For many Texans, a screened sleeping porch is an essential part
of small town and rural home life. All that’s really necessary to
hasten a quick porch nap is the numbing rasp of the cicada bugs and
the rhythmic panting of a yard dog sprawled out under the front
steps. Call it rural Prozac.
Growing up, I spent a lot of time with my maternal grandparents
in the town of George West, Texas. My grandfather was a diehard
porch napper. During the hottest days of the summer, long after the
whole house had been air-conditioned to near-Minnesota extremes,
you could always find him after lunch stretched out on the little
twin bed on the screen porch. I’d stare out at him from inside the
house and shake my head in dismay. Who in their right mind would
prefer ‘natural’ Texas heat over the cool blasts from a window unit
the size of a washing machine? When I’d ask my grandmother why he
didn’t just stay inside, she’d shrug nonchalantly and smile, ‘I
‘spect he just likes it that way.’
One day after lunch, I decided to study Granddad during his
siesta. At first, he lay there motionless; then after a time he
picked up the front page of the San Antonio Express off
the floor. Gazing at the paper for a moment or two, he quickly
tossed it aside — nothing of interest. He lay there a bit longer,
then suddenly jumped with a start and scooted over to the far side
of the porch to assess the sky. After some deep scrutiny, he
returned to bed, exhaling sharply.
A minute or two later, he went to the screen door and spit. Back
to bed. Several minutes later he looked up to see what the fat
grackle on the lawn was complaining about. Back to bed. Soon after
that he reached into his khakis, pulled out his pocketknife, and
began trying to dislodge a thorn in his toe. Job done, back to bed.
And on and on it went for the next half hour or so.
What I began to realize about Granddad’s desire for open-air
napping was that for him, even when you’re resting outdoors, you’re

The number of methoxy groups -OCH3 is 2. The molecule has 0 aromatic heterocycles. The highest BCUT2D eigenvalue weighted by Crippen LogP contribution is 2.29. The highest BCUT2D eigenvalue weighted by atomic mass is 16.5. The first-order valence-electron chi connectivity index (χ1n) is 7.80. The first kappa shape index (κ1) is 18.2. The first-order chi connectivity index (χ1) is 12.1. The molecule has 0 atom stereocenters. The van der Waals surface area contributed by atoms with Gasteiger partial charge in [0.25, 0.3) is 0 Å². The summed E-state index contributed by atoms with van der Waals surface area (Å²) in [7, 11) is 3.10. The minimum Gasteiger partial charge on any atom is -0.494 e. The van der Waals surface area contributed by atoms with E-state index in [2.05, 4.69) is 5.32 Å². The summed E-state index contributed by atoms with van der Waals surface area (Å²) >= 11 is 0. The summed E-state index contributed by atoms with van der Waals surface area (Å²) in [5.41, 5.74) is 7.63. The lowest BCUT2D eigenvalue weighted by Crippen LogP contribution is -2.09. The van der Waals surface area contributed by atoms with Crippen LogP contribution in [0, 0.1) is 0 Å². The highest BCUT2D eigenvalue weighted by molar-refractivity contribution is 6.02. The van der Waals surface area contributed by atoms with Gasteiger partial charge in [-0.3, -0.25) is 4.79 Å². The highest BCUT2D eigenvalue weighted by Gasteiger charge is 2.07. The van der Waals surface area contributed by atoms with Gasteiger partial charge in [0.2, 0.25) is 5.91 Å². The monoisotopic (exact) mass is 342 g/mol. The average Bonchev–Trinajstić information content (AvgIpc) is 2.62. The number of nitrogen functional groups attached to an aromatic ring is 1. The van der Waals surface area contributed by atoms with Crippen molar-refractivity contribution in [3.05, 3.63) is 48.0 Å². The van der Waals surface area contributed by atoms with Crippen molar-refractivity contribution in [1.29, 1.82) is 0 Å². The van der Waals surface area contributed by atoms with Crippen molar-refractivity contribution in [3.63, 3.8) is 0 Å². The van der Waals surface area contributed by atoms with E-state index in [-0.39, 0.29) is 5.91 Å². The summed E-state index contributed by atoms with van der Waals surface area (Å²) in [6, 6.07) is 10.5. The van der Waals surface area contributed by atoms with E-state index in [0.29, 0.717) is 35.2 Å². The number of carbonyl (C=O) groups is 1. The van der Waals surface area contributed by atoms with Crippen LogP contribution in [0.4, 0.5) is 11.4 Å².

doing something! You’re never out of touch with your surroundings.
A neighbor drives by in a new car; you make a note. Smell smoke
coming from somewhere; log it in. Cat and dog fighting next door;
mental memo. Pyracantha bushes need watering; tell Grandmother.
Granddad was an old cowboy who dropped out of school in the
seventh grade to work on the big ranches gathering wild horses. I
suspect that as he got older, sleeping on the porch became the next
best thing to lying on a bedroll by a campfire. It connected him to
Come next August, I’m not sure you’ll find me lounging through
sweltering afternoons on any gabled porticoes. Heat and me stopped
being agreeable years ago. I must confess, however, that I have
given serious thought to dragging the bed out on the lawn some
night so I can look up at the stars, smell the moon vines, and gaze
at the bats zinging off the satellite dish. If you happen to see me
out there, be sure and honk. I’ll make a note of it.
William Jack Sibley’s first novel, Any Kind of Luck,
was a finalist for the 2002 John Bloom Humor Award given by the
Texas Institute of Letters. From Texas Co-op Power (June
2003), a magazine about Texas living — its people, history,
travel, and food — that has been delivered for six decades to
member-owners of Texas Electric Cooperatives, Inc. Subscriptions:
$15/yr. (12 issues) from Subscription Dept., 2550 S. IH-35, Austin,